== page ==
The table below, which is included in a detail here, shows that excluding Luxembourg that Germany has the highest standard of living at 123 compared with the EU28 average of 100 and the EA19 (Euro Area) of 106.
Italy is at 98, Ireland at 93, Cyprus at 91 and Spain at 90 while Greece and Portugal are at 83 — the Greeks are not the poorest in the Euro Area as Slovakia has a level of 74 and the Baltic republics are also below the Greek level.
The gross household savings rate in the Euro Area in Q4 2014 was 13%. Between Q1 2008 and Q1 2014 the Irish rate has averaged 12.4% according to the Department of Finance.
A country that is overreliant on foreign firms that do not engage in significant research in Ireland coupled with a small indigenous exporting sector, cannot expect to be among the world's richest.
Eurostat says Ireland comes out second among the EU member states, at 32% above the EU-28 average — this includes the tax-avoidance inflated profits of the significant foreign-owned sector — followed by the Netherlands at 30 % above that average.
The EFTA (European Free Trade Association) member states Norway and Switzerland have a higher level of GDP per capita, more than 60% above the EU-28 average. Bulgaria records the lowest level of this indicator among the EU member states.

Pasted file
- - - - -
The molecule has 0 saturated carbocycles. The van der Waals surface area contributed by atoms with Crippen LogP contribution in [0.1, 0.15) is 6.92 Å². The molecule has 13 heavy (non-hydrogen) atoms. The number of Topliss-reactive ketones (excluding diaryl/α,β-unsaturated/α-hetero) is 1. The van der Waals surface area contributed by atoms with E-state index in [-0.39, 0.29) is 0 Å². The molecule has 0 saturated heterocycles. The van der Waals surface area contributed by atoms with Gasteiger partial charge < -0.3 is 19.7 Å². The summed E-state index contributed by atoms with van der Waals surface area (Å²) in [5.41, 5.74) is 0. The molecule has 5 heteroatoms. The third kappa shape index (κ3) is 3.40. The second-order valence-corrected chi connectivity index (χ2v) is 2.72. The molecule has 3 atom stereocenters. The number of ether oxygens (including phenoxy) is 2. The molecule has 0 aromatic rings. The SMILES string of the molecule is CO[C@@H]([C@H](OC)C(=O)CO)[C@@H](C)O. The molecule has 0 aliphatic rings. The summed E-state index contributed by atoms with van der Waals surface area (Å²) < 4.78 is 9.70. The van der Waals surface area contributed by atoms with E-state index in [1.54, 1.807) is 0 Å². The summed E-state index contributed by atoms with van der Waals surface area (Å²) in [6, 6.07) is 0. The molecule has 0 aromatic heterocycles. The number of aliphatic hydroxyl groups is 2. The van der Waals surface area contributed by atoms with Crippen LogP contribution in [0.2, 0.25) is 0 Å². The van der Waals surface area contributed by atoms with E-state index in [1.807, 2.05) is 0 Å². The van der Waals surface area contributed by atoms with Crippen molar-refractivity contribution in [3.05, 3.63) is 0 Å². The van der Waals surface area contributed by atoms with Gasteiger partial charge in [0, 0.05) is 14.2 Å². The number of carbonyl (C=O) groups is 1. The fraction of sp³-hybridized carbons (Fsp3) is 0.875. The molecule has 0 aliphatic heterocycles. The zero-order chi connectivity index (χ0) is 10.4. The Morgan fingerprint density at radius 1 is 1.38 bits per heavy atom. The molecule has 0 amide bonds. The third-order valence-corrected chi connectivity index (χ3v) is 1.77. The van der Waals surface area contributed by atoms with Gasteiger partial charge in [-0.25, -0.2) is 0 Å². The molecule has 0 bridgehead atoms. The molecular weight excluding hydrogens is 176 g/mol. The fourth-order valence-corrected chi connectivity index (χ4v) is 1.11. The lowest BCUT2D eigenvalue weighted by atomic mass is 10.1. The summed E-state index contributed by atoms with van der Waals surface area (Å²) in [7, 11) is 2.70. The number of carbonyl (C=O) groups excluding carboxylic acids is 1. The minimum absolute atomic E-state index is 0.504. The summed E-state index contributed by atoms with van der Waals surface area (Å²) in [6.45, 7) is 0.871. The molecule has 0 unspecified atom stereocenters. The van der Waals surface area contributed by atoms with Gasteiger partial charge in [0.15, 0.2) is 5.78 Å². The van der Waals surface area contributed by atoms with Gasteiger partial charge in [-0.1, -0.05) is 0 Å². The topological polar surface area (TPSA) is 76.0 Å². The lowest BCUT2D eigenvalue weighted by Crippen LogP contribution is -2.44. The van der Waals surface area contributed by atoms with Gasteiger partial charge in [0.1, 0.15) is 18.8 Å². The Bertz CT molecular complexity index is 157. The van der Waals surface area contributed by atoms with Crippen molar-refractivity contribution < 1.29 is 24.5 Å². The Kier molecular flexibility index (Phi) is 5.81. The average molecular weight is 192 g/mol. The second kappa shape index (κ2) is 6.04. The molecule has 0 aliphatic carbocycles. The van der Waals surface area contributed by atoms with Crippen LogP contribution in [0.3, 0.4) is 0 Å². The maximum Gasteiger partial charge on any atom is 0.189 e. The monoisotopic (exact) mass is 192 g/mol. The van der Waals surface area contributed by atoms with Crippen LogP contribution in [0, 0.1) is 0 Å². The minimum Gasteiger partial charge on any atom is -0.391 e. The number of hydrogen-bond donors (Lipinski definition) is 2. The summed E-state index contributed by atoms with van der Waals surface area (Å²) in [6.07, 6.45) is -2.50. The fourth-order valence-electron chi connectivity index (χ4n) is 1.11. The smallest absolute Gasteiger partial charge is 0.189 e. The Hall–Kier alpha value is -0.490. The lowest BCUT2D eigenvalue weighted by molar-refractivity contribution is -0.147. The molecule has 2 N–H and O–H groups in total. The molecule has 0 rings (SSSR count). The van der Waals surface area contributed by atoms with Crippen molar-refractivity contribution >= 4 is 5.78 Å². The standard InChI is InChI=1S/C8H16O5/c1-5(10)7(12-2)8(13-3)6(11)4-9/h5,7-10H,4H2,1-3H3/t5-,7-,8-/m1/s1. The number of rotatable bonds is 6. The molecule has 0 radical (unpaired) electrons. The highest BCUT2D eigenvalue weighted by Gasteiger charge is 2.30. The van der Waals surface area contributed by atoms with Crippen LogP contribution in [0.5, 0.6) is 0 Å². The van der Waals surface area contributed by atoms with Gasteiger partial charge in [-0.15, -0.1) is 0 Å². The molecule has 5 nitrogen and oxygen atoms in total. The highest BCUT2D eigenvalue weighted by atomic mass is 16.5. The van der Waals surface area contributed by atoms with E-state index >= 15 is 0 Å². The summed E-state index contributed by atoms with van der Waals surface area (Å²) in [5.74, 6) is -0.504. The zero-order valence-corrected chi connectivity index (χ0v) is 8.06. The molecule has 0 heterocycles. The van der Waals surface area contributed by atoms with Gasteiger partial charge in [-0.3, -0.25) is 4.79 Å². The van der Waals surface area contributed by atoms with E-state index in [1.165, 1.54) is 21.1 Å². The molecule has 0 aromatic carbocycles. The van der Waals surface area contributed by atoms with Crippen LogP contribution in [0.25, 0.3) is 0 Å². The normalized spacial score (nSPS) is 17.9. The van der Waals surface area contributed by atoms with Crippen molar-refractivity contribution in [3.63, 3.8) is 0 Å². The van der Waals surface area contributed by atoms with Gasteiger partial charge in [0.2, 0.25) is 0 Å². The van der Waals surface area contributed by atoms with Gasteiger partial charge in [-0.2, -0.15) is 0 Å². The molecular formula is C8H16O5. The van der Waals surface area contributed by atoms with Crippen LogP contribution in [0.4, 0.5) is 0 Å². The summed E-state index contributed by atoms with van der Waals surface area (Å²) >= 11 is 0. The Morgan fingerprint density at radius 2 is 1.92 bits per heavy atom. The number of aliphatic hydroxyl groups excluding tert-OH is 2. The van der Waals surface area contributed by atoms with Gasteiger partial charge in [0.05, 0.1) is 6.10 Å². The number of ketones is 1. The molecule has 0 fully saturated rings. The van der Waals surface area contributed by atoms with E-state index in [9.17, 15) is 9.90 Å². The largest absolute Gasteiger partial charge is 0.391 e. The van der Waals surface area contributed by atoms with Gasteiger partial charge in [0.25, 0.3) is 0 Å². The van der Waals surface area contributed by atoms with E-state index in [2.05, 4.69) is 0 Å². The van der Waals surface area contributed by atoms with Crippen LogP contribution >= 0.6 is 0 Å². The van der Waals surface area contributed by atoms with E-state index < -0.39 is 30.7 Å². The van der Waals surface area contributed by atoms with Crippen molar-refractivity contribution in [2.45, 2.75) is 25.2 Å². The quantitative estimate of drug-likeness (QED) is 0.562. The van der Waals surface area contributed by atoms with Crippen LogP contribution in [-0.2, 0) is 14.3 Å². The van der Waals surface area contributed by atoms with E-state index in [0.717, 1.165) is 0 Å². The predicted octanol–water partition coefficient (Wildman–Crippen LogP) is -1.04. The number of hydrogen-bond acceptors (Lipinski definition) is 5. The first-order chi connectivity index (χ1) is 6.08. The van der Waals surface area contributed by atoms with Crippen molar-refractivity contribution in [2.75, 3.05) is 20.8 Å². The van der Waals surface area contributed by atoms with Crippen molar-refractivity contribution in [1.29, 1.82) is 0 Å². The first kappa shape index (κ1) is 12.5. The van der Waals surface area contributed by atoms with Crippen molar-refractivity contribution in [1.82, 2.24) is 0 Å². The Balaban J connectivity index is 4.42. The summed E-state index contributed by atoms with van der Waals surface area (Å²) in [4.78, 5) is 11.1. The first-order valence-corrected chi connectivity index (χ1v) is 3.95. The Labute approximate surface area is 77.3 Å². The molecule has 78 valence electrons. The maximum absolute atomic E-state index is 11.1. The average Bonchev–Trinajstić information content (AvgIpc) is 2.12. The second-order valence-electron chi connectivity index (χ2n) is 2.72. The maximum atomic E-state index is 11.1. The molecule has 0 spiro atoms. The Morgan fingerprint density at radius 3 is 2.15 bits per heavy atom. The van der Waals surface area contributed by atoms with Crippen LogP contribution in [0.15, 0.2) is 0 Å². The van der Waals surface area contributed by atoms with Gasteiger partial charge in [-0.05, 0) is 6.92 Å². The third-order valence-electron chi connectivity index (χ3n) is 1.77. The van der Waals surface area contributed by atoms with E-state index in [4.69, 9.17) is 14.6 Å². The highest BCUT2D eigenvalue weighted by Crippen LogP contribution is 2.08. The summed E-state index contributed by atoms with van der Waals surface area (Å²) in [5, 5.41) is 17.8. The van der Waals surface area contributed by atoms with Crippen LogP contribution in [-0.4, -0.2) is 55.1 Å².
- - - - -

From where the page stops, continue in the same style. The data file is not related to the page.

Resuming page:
Other EU member states with a GDP per capita of more than 20 % above the EU-28 average are Austria, Denmark, Germany and Sweden together with the EFTA member state Iceland. Belgium is less than 20 % above the average. Finland, the United Kingdom and France show GDP per capita levels of up to 10 % above the average.
Prices in Europe
In 2014, price levels for consumer goods and services differed widely in the European Union (EU)
In Ireland prices in 2014 were 21% above the EU average while the price of Food and non-alcoholic beverages was 15% above the average. Alcoholic beverages were 70% above but clothing was below the average. Restaurant and hotels prices in Ireland were 27% above the average; Communication costs e.g. broadband 28% above; Transport services 13% above.
In Norway, which is not a member of the EU, Alcohol and tobacco prices are 239% above the EU average.
Poland was cheapest both for food and consumer electronics, while alcohol & tobacco as well as restaurants & hotels were the least expensive in Bulgaria. Prices for clothing were lowest in Hungary, while the Czech Republic was least expensive for both consumer electronics and personal transport equipment such as cars. Overall, price levels ranged from 48% of the EU average in Bulgaria to 138% in Denmark.
These data on consumer price levels in 2014 come from an analysis published by Eurostat, the statistics office of the European Union.